The geodesic dome is one of the marvels of twentieth-century design and engineering. A quick history lesson: When the U.S. suffered a housing shortage in the 1940s, architect R. Buckminster Fuller had a solution: the geodesic dome. Fuller's idea never caught on widely, but some of the domes can still be found across the country. Case in point: this dome on Lake Seneca in Massachusetts, built in the '80s, and recently rehabbed by Jess Cooney, founder of Jess Cooney Interiors, with the help of 377 Builders.
"We had two main goals: to strip the home of all the finishing that dated the interiors while honoring the era in which its architecture was borne out of, and to make it functional and comfortable for the three generations of family that use it," Cooney said.
Cooney ditched the dark wood paneling and wall-to-wall carpet for a brighter, more modern look. She also improved the flow of the home — not an easy task. "The biggest challenge lay in the simple fact that the structure has no corners, so maximizing space on the interior and creating separated rooms and uses was a real learning experience," Cooney explained. The revived dome now serves as a relaxing retreat for three generations and boasts an interior that matches the cool-factor of its architecture. "We went from a jetted tub in the center of the carpeted master bedroom to this, and I couldn't be more happy about the way it feels to be in this space now," Cooney said. Read on to see a few of the amazing before/after photos.
Adding a mudroom was a major priority. Cooney installed easy-to-clean Ann Sacks tile and gave the couple custom bamboo storage that can keep all-weather gear organized.
Before: Living Room
The wood paneling made the home feel dark. "The outdated finishes on the interior were detracting from the structure," said Cooney. "So our goal was to finish out the home with clean, minimal materials that enhanced the incredible lines of the space."
After: Living Room
The white walls now highlight the architecture of the dome and make the living area feel more open. The wood-burning stove was replaced with a fireplace that fits the scale of the room. Cooney also added rustic elements, such as a live-edge table and oak mantel, and natural hues to nod to the lakeside locale. "It was important to tie color in the main living spaces back to nature to ensure everything was a complement to the context the home exists in," she said.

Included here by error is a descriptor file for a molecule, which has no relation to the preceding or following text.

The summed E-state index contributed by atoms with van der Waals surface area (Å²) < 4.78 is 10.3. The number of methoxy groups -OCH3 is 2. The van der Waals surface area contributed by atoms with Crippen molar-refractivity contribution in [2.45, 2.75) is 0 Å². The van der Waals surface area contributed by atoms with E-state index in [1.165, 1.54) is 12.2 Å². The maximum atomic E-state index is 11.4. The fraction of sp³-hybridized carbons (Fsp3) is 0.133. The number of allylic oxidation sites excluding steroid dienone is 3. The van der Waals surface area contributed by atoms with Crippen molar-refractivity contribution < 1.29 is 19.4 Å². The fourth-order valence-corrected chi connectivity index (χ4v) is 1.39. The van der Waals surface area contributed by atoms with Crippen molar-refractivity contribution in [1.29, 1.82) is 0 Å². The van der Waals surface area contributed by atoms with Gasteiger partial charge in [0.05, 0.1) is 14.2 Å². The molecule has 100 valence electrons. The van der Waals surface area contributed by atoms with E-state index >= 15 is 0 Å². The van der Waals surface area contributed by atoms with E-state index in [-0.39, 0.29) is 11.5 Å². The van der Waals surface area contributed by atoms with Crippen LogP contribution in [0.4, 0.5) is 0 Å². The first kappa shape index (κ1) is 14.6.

The dining room was designed to seat a crowd, with midcentury chairs and a custom table and bench. "We wanted to keep true to a midcentury aesthetic without it feeling poured in amber, so it's balanced with minimalist detailing," said Cooney.
Cooney placed a breakfast area between the living room and kitchen for casual dining.
The kitchen was crowded with appliances and needed a new layout, not to mention updated appliances.
"We wanted to keep the kitchen minimal but steer away from whitewashing it in order to do so," said the designer. "Instead, we used a mix of bamboo and blue painted cabinetry in the kitchen, which was a fun material mashup." The fridge and microwave were placed in the new pantry space beside the mud room to keep the kitchen uncluttered.
A spiral staircase connects the home's three levels. Cooney refreshed it with new stair treads and swapped the old carpet for hardwood floors.
The lofted master bedroom had a curious layout, including a bathtub in the middle of the carpeted room!
The master bedroom now overlooks the living room. They layout of the room was one of the most challenging parts of the project. "A lot of hours were spent trying to figure out how to layout a lavatory room, a spacious shower, and a walk-in closet in the lofted space above the living area," said Cooney.
Cooney opted for bold color in the basement bathroom, installing a teal cross-shaped tile by Ann Sacks.
Hunter green tiles line the shower in the master bathroom. Cooney also added a custom teak vanity and shelves and sconces by Hudson Valley Lighting.